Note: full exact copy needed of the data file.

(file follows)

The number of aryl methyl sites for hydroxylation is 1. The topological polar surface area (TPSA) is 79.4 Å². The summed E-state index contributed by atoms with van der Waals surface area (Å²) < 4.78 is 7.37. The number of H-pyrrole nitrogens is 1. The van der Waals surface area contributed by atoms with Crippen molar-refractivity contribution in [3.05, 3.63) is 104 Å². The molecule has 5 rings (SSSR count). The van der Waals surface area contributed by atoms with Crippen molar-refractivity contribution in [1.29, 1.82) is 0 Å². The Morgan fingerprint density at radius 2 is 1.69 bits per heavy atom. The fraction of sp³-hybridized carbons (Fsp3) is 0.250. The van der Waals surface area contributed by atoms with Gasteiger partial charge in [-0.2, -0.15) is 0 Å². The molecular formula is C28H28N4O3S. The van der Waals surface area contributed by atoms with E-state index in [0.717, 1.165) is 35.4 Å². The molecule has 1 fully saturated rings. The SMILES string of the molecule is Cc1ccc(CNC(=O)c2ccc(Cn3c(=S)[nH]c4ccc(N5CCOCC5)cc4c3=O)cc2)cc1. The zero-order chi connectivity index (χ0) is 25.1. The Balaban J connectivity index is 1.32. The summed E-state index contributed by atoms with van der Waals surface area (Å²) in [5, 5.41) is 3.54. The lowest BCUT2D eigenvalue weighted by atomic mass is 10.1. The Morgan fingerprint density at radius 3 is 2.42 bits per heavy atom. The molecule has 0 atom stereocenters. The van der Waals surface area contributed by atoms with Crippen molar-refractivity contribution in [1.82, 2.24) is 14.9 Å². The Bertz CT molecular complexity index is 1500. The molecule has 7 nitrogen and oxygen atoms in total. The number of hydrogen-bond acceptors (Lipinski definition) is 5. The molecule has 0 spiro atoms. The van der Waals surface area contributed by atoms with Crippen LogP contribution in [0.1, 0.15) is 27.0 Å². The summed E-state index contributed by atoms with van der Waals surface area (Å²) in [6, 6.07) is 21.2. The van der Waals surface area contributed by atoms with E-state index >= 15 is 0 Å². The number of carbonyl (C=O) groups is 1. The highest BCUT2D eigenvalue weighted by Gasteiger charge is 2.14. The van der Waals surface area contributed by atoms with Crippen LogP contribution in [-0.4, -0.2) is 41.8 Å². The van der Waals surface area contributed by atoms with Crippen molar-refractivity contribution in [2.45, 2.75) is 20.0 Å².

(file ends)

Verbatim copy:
The number of aryl methyl sites for hydroxylation is 1. The topological polar surface area (TPSA) is 79.4 Å². The summed E-state index contributed by atoms with van der Waals surface area (Å²) < 4.78 is 7.37. The number of H-pyrrole nitrogens is 1. The van der Waals surface area contributed by atoms with Crippen molar-refractivity contribution in [3.05, 3.63) is 104 Å². The molecule has 5 rings (SSSR count). The van der Waals surface area contributed by atoms with Crippen molar-refractivity contribution in [1.29, 1.82) is 0 Å². The Morgan fingerprint density at radius 2 is 1.69 bits per heavy atom. The fraction of sp³-hybridized carbons (Fsp3) is 0.250. The van der Waals surface area contributed by atoms with Gasteiger partial charge in [-0.2, -0.15) is 0 Å². The molecular formula is C28H28N4O3S. The van der Waals surface area contributed by atoms with E-state index in [0.717, 1.165) is 35.4 Å². The molecule has 1 fully saturated rings. The SMILES string of the molecule is Cc1ccc(CNC(=O)c2ccc(Cn3c(=S)[nH]c4ccc(N5CCOCC5)cc4c3=O)cc2)cc1. The zero-order chi connectivity index (χ0) is 25.1. The Balaban J connectivity index is 1.32. The summed E-state index contributed by atoms with van der Waals surface area (Å²) in [5, 5.41) is 3.54. The lowest BCUT2D eigenvalue weighted by atomic mass is 10.1. The Morgan fingerprint density at radius 3 is 2.42 bits per heavy atom. The molecule has 0 atom stereocenters. The van der Waals surface area contributed by atoms with Crippen molar-refractivity contribution in [1.82, 2.24) is 14.9 Å². The Bertz CT molecular complexity index is 1500. The molecule has 7 nitrogen and oxygen atoms in total. The number of hydrogen-bond acceptors (Lipinski definition) is 5. The molecule has 0 spiro atoms. The van der Waals surface area contributed by atoms with Crippen LogP contribution in [0.1, 0.15) is 27.0 Å². The summed E-state index contributed by atoms with van der Waals surface area (Å²) in [6, 6.07) is 21.2. The van der Waals surface area contributed by atoms with E-state index >= 15 is 0 Å². The number of carbonyl (C=O) groups is 1. The highest BCUT2D eigenvalue weighted by Gasteiger charge is 2.14. The van der Waals surface area contributed by atoms with Crippen LogP contribution in [-0.4, -0.2) is 41.8 Å². The van der Waals surface area contributed by atoms with Crippen molar-refractivity contribution in [2.45, 2.75) is 20.0 Å².